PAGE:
Investigation of Protein-Lipid Interactions Using Native Mass Spectrometry.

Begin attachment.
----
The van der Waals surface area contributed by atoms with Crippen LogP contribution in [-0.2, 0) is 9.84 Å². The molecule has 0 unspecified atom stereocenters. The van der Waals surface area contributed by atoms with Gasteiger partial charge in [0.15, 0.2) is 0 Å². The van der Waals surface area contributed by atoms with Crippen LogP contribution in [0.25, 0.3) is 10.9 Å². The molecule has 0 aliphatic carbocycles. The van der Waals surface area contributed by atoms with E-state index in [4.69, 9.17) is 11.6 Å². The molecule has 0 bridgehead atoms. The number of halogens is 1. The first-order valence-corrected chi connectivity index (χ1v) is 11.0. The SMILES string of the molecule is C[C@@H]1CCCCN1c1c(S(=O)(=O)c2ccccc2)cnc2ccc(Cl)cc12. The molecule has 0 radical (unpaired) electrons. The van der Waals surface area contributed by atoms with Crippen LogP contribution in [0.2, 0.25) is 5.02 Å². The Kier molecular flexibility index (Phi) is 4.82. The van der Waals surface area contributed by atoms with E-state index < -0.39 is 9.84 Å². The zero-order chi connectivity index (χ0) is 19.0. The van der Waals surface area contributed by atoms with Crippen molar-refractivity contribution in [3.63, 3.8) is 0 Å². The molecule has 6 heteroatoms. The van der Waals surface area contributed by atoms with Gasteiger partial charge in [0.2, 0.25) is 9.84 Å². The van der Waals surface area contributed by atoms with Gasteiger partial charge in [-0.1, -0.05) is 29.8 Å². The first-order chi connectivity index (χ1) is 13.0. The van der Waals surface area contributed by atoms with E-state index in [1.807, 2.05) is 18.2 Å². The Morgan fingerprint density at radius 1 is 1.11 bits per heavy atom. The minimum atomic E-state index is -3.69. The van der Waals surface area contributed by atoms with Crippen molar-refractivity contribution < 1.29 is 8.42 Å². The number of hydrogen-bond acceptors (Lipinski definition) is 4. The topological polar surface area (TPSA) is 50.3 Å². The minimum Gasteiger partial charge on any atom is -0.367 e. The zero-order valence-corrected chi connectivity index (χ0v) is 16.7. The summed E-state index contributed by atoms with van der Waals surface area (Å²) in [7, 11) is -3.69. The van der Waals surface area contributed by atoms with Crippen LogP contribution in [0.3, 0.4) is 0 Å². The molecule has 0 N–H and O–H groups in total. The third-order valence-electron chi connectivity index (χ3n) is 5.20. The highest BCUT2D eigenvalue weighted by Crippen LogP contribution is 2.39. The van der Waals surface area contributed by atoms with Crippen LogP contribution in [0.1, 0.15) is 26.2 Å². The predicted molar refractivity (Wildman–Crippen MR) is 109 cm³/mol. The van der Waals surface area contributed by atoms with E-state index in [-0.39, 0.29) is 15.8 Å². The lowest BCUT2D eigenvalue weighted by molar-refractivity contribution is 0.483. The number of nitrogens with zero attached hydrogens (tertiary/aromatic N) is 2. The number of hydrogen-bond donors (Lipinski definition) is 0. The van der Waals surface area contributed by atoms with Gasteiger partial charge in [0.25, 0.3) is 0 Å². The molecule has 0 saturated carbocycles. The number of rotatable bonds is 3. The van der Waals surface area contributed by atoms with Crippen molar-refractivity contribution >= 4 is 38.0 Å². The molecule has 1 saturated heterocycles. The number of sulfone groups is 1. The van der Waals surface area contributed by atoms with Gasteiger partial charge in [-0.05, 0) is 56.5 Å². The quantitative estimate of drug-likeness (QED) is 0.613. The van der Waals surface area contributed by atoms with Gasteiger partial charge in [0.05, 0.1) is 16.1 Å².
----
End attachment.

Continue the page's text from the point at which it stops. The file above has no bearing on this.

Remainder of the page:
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Integral membrane proteins are embedded in biological membranes where various lipids modulate their structure and function. There exists a critical need to elucidate how these lipids participate in the physiological and pathological processes associated with the membrane protein dysfunction. Native mass spectrometry (MS), combined with ion mobility spectrometry (IM), is emerging as a powerful tool to probe membrane protein complexes and their interactions with ligands, lipids, and other small molecules. Unlike other biophysical approaches, native IM-MS can resolve individual ligand/lipid binding events. We have developed a novel method using native MS, coupled with a temperature-control apparatus, to determine the thermodynamic parameters of individual ligand or lipid binding events to proteins. This approach has been validated using several soluble protein-ligand systems wherein MS results are compared with those acquired from conventional biophysical techniques, such as isothermal titration calorimetry (ITC) and surface plasmon resonance (SPR). Using these principles, it is possible to elucidate the thermodynamics of individual lipid binding to integral membrane proteins. Herein, we use the ammonia channel (AmtB) from Escherichia coli as a model membrane protein. Remarkably, distinct thermodynamic signatures for AmtB binding to lipids with different headgroups and acyl chain configurations are observed. Additionally, using a mutant form of AmtB that abolishes a specific lipid binding site, distinct changes have been discovered in the thermodynamic signatures compared with the wild-type, implying that these signatures can identify key residues involved in specific lipid binding and potentially differentiate between specific lipid binding sites. This chapter provides procedures and findings associated with temperature-controlled native MS as a novel approach to interrogate membrane proteins and their interactions with lipids and other molecules.